Hospital Infection Lawsuit Filed Over Tainted IV

A Virginia woman has filed a medical malpractice lawsuit after suffering an infection in a hospital that was allegedly caused by a tainted IV. 

The complaint was filed late last month by Barbara Stanford in Virginia’s Winchester County Circuit Court. Defendants in the lawsuit include Winchester Medical Center and a number of healthcare workers who interacted with the intravenous catheter that allegedly was the vector for Standford acquiring a streptococcus pyogenes blood infection.

Streptococcus pyogenes is most often known as Strep throat and is rarely associated with a blood infection. However, the lawsuit alleges that Stanford got the infection through a contaminated IV catheter that was placed in her left arm when she went to the hospital on March 28, 2010, for a partial bowel obstruction.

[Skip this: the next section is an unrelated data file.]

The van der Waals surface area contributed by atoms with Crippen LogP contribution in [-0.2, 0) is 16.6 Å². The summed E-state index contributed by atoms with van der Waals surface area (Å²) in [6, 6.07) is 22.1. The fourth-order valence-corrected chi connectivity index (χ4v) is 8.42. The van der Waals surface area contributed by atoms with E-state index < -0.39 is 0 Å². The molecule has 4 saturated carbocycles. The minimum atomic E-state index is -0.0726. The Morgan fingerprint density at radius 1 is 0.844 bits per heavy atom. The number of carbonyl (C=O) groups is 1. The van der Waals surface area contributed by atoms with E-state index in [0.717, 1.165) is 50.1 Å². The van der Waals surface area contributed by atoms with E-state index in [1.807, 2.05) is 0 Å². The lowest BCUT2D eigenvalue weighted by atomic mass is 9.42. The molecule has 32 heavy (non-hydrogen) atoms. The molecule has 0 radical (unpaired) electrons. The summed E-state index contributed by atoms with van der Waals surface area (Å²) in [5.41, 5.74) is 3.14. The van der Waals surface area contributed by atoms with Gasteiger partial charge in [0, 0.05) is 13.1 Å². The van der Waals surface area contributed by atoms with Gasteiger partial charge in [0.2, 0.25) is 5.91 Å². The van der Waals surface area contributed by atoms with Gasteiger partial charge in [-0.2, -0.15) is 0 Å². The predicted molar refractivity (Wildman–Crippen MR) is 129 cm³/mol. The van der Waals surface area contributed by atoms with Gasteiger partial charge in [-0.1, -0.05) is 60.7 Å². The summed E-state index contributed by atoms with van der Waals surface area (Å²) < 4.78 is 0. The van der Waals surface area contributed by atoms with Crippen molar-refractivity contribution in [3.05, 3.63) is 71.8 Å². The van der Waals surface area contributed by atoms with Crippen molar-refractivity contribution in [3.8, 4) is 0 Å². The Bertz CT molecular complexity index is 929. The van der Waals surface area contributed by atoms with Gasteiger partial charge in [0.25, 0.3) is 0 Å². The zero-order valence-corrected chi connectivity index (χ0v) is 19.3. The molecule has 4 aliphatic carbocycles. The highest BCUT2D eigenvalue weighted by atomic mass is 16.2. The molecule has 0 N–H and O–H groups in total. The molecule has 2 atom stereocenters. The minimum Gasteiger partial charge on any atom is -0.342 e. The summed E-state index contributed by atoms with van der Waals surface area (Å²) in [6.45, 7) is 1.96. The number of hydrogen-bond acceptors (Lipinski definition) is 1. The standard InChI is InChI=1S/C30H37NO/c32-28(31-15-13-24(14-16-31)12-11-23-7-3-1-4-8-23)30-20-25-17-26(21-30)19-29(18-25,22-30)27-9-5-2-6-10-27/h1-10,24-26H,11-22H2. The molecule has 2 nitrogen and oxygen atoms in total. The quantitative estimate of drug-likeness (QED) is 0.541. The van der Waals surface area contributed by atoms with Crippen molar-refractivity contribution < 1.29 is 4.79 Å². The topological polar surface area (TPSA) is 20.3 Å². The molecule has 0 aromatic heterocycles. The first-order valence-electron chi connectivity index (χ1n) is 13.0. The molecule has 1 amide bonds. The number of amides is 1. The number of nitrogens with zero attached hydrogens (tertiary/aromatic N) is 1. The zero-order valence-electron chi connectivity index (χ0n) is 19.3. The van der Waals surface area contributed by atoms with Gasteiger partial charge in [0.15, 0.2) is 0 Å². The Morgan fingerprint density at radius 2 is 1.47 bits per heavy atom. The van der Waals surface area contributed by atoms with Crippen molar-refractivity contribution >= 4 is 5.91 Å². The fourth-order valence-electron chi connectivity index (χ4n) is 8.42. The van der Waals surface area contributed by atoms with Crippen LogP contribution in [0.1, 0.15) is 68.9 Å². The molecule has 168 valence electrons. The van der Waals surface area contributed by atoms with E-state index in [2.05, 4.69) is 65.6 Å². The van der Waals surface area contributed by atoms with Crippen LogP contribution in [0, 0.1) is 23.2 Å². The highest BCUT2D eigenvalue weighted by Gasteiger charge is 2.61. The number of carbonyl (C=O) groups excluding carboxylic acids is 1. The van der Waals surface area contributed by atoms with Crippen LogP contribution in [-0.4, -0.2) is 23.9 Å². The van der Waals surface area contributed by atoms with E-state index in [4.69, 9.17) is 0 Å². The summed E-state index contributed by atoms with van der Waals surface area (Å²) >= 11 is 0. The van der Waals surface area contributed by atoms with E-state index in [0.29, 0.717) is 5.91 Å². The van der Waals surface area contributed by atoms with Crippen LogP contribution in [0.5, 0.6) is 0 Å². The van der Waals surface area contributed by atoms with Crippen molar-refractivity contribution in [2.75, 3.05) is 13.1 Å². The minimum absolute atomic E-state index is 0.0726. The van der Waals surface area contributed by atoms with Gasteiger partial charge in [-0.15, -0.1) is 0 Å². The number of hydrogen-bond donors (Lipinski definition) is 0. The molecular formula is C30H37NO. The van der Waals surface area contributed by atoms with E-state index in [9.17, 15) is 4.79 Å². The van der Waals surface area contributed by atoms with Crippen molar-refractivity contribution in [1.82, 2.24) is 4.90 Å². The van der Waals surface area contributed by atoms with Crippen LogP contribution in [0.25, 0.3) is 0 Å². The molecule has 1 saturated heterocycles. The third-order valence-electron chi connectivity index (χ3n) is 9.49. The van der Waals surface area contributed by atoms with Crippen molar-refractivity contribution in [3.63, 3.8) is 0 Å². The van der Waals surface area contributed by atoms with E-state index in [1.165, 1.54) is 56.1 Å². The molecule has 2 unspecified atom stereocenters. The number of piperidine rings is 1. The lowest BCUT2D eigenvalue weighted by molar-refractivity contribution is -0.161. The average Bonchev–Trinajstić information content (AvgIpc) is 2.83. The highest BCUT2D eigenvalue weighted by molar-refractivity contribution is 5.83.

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Stanford stayed at the hospital until she was released March 31, 2010. However, several days later she returned after her arm became red, tender and swollen at the IV site. At that time she was diagnosed with the blood infection. The hospital infection lawsuit seeks $800,000 in damages.

In recent years, there has been an increasing number of hospital infection lawsuits filed throughout the United States, as experts believe that most of these potentially life-threatening infections that develop in hospitals and medical centers can be prevented if steps are taken by the facility and staff.

Central line infections are among the deadliest types of hospital-acquired infections. The name comes from the fact that they are typically associated with patients who have a central line catheter installed long-term so they can be given medication or other liquids in much larger amounts than can be delivered by a typical IV unit.

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